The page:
LE PECQ, France (AP) — The fight to make the French language kinder to women took steps forward, and back, this week. Warning that the well-being of France and its future are at stake, the government banned the use in schools of a method increasingly used by some French...

Rachel Zoll, much-admired AP religion writer, dead at 55

Rachel Zoll, who for 17 years as religion writer for The Associated Press endeared herself to colleagues, competitors and sources with her warm heart and world-class reporting skills, died Friday in Amherst, Massachusetts, after a three-year bout with brain cancer. She was 55. ...

Man charged in stabbings of 2 Asian women a no-show in court

SAN FRANCISCO (AP) — The arraignment of a man who allegedly stabbed two older women without warning at a San Francisco bus stop was postponed Friday after he refused to leave his jail cell and appear in court. Patrick Thompson's arraignment on charges of attempted murder,...

ENTERTAINMENT

Jhené Aiko, Saweetie to perform on AAPI advocacy TV special

NEW YORK (AP) — Platinum-selling performers of part-Asian descent, including R&B singer Jhené Aiko and rapper Saweetie, will perform on a TV special produced by The Asian American Foundation, the newly formed organization launched to improve AAPI advocacy. TAAF announced...

In the shadow of COVID-19, a toll on entertainment workers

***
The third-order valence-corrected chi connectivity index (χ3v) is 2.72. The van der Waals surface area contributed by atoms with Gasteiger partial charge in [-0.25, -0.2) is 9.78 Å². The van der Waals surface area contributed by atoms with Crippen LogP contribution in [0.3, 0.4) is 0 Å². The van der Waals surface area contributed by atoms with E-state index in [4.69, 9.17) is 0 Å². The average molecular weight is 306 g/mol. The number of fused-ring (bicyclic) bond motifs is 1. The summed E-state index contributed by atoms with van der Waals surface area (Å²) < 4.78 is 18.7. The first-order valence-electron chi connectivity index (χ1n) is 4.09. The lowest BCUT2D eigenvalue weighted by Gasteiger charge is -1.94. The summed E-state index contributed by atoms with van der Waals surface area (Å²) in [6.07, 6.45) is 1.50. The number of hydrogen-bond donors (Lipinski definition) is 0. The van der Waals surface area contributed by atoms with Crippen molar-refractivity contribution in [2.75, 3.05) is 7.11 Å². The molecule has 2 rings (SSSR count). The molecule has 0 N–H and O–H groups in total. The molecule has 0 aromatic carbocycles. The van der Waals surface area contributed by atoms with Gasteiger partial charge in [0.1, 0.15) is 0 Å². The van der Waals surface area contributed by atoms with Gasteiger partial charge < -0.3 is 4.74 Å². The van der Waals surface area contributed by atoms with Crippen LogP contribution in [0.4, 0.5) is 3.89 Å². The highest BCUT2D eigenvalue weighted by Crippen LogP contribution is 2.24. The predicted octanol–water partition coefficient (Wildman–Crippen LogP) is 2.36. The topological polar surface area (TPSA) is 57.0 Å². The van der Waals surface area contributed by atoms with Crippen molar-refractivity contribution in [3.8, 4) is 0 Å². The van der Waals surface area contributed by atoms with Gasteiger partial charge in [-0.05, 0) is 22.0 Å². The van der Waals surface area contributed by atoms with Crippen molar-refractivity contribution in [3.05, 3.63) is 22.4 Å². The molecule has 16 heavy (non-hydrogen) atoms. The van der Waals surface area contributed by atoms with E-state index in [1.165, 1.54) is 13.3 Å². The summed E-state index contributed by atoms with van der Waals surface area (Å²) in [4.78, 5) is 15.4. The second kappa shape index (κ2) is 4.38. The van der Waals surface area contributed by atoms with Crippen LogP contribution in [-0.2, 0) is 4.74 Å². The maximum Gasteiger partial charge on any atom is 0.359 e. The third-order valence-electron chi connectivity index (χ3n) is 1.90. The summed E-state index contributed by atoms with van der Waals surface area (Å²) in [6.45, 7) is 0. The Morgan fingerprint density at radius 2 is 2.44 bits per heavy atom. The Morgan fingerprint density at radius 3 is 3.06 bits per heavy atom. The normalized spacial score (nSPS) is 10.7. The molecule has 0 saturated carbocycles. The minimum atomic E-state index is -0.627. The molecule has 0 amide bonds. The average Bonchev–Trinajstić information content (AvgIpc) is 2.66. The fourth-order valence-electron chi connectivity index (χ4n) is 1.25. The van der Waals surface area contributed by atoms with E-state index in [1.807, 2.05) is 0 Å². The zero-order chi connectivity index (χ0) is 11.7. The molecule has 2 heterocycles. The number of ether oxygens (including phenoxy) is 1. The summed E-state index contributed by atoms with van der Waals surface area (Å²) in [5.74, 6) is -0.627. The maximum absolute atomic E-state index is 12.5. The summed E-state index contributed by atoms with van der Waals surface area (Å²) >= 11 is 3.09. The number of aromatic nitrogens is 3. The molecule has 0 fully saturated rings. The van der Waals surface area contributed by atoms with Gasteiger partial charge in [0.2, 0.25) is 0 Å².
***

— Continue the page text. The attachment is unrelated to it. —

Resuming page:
NEW YORK (AP) — Like so many, the pandemic upended life for actor and dancer Rena Riffel. The Los Angeles-based performer needed help with rent, utilities and counselling when jobs suddenly dried up. “Being an artist, we are already very fragile with our finances," she...

David Oyelowo fulfills new directing passion in 'Water Man'

LOS ANGELES (AP) — While starring in films like “Selma” and “Lee Daniels' The Butler,” actor David Oyelowo discovered a new passion: directing. Oyelowo was inspired to step behind-the-camera after learning different nuances of the craft from respected directors like...

U.S. & WORLD NEWS

Sherpa guide scales Mount Everest for record 25th time

KATHMANDU, Nepal (AP) — A Sherpa guide scaled Mount Everest for the 25th time on Friday, breaking his own record...

Last wild macaw in Rio is lonely and looking for love

RIO DE JANEIRO (AP) — Some have claimed she’s indulging a forbidden romance. More likely, loneliness compels...

Texas GOP's voting restriction bill passes House

AUSTIN, Texas (AP) — Texas has become the latest Republican-dominated state to advance sweeping new limits on...

Ethiopian Orthodox Church patriarch blasts Tigray 'genocide'

NAIROBI, Kenya (AP) — The head of the Ethiopian Orthodox Church in his first public comments on the war in the...

Ahead of Harris meeting, Mexico president accuses US

MEXICO CITY (AP) — Just before an online meeting with U.S. Vice President Kamala Harris Friday, Mexico President...

Deadly police shootout prompts claims of abuse in Brazil

RIO DE JANEIRO (AP) — A bloody, hour-long gunbattle in a Rio de Janeiro slum echoed into Friday, with...

Eloisa Capurro, Dario Klein and Catherine E. Shoichet CNN

MONTEVIDEO, Uruguay (CNN) -- Uruguay's lower house passed a marijuana legalization bill Wednesday, bringing the South American nation one step closer to becoming the first to legally regulate production, distribution and sale of the drug.

After more than 12 hours of debate, the bill garnered the 50 votes it needed to pass in the House of Representatives. Forty-six lawmakers voted against the bill. The country's senate is expected to take up the measure in October.